Steps in experiment:

1)      With photocell darkened, the meter is adjusted to zero by zero adjustment.

2)      The blank or reference solution is inserted in the path of light beam and light intensity is adjusted by means of rheostat in series with lamp. With this adjustment the meter reading is brought to 100 scale divisions.

3)      Solutions of both standard and unknown samples are inserted in place of blank and the reading of the specimen relative to the blank is recorded.

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High Pressure Liquid Chromatography (HPLC)

High Pressure Liquid Chromatography (HPLC):

In this post we are going to learn construction and working of high pressure liquid chromatography and some basic types of high pressure liquid chromatography (HPLC).

Basically a high pressure liquid chromatography (HPLC) is a method used to separate the components in a mixture to identify and quantify each component.

Construction and working of High Pressure Liquid Chromatography


high pressure liquid chromatography HPLC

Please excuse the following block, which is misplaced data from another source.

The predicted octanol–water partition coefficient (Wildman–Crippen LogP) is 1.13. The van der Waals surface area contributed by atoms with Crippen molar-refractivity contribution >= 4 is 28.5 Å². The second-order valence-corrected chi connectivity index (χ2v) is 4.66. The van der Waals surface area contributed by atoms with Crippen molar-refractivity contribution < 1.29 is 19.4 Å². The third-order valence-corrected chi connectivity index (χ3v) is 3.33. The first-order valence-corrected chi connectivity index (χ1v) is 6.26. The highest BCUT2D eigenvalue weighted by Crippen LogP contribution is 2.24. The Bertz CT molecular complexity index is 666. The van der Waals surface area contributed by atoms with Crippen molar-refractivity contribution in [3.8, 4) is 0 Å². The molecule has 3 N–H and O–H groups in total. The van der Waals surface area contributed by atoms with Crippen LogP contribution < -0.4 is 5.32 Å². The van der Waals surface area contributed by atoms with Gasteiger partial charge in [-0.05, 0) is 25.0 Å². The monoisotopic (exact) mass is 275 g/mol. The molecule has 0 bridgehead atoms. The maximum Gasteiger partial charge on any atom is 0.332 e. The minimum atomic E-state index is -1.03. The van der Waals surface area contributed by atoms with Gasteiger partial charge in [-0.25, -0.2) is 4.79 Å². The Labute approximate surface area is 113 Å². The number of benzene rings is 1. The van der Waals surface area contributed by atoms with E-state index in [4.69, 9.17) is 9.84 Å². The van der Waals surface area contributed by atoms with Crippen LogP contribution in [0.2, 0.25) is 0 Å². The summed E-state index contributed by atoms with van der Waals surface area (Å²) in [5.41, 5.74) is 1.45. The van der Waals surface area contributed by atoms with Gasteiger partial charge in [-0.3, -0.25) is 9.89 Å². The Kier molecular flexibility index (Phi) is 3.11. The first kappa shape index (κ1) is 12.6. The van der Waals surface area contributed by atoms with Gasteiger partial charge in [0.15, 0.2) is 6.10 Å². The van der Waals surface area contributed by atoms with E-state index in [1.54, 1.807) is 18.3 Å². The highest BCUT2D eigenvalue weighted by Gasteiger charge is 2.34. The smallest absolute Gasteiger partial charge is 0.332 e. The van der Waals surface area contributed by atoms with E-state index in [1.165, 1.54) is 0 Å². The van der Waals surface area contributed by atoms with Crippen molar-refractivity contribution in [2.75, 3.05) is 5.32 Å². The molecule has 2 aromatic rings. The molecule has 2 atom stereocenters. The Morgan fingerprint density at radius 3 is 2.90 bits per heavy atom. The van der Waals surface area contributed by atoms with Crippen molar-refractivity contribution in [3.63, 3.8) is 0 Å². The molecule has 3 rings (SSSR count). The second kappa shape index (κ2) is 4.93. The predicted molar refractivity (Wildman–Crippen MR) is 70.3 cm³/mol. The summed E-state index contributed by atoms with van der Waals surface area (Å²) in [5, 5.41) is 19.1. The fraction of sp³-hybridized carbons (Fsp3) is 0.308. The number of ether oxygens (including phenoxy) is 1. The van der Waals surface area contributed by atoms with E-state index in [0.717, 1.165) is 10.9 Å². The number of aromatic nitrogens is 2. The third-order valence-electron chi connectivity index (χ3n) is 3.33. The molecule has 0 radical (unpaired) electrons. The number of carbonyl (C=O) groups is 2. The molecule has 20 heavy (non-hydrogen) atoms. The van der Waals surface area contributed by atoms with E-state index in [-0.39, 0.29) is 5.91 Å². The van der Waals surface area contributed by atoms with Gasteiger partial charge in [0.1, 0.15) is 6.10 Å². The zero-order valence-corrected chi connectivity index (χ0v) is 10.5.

high pressure liquid chromatography HPLC

A high pressure liquid chromatography consists of following major components:

1)      A high pressure pumps system to force the liquid mobile phase through the column.

2)      Gradient elution or solvent programmer.

3)      The sample injection system.

4)      Column in thermo stated oven.

5)      Detector and recorder.

In HPLC (High Pressure Liquid Chromatography) the sample to be analyzed is injected in the column as the mobile phase. This mobile phase flows over the stationary phase in the column. This causes separation of the sample components. These components leave the column at different time and reach at the detector. The detector detects the components and gives the signal to the recorder. The recorder shows the chromatograph as shown in the figure.

The peak position determines the component and the peak amplitude determines the concentration of the compound in the sample.

Sample injection system in High Pressure Liquid Chromatography (HPLC):

There are three methods of sample injection as follows:

1)      Syringe injection method.

2)      Sampling loops method.

3)      Automatic injection method.

  • Syringe injection method:

In this method the sample is introduced through a self sealing elastomeric septum, for this purpose micro syringe designed to withstand pressure up to 1500 psi are used. In stop flow injections, the flow of solvent is stopped momentarily and a fitting at the column head is removed. Then the sample is injected directly onto the head of column packing. After replacing the fitting, the system is again pressurized. This method is simple but the reproducibility of the result can’t be obtained.

  • Sampling loop method: